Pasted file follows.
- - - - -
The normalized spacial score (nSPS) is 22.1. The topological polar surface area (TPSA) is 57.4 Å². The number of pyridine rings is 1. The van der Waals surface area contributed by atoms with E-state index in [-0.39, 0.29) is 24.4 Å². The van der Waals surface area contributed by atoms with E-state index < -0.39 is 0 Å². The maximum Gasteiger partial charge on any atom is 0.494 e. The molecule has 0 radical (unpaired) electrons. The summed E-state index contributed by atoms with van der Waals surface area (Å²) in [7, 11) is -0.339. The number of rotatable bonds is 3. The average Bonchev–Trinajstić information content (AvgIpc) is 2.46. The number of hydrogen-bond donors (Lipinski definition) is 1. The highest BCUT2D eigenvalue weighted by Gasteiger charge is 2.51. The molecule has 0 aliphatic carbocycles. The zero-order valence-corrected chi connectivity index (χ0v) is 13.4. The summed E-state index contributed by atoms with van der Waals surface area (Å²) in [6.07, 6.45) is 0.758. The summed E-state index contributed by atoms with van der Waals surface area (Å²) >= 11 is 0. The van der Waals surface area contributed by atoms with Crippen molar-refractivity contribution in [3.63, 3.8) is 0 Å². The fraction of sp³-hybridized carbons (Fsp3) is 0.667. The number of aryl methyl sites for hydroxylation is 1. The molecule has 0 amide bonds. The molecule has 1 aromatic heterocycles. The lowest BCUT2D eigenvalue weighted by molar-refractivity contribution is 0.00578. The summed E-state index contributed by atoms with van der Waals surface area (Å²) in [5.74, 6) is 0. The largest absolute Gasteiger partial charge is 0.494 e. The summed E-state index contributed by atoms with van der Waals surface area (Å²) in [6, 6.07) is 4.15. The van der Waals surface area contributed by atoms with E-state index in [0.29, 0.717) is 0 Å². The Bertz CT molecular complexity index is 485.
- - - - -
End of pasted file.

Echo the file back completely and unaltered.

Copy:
The normalized spacial score (nSPS) is 22.1. The topological polar surface area (TPSA) is 57.4 Å². The number of pyridine rings is 1. The van der Waals surface area contributed by atoms with E-state index in [-0.39, 0.29) is 24.4 Å². The van der Waals surface area contributed by atoms with E-state index < -0.39 is 0 Å². The maximum Gasteiger partial charge on any atom is 0.494 e. The molecule has 0 radical (unpaired) electrons. The summed E-state index contributed by atoms with van der Waals surface area (Å²) in [7, 11) is -0.339. The number of rotatable bonds is 3. The average Bonchev–Trinajstić information content (AvgIpc) is 2.46. The number of hydrogen-bond donors (Lipinski definition) is 1. The highest BCUT2D eigenvalue weighted by Gasteiger charge is 2.51. The molecule has 0 aliphatic carbocycles. The zero-order valence-corrected chi connectivity index (χ0v) is 13.4. The summed E-state index contributed by atoms with van der Waals surface area (Å²) in [6.07, 6.45) is 0.758. The summed E-state index contributed by atoms with van der Waals surface area (Å²) >= 11 is 0. The van der Waals surface area contributed by atoms with Crippen molar-refractivity contribution in [3.63, 3.8) is 0 Å². The fraction of sp³-hybridized carbons (Fsp3) is 0.667. The number of aryl methyl sites for hydroxylation is 1. The molecule has 0 amide bonds. The molecule has 1 aromatic heterocycles. The lowest BCUT2D eigenvalue weighted by molar-refractivity contribution is 0.00578. The summed E-state index contributed by atoms with van der Waals surface area (Å²) in [5.74, 6) is 0. The largest absolute Gasteiger partial charge is 0.494 e. The summed E-state index contributed by atoms with van der Waals surface area (Å²) in [6, 6.07) is 4.15. The van der Waals surface area contributed by atoms with E-state index in [0.29, 0.717) is 0 Å². The Bertz CT molecular complexity index is 485.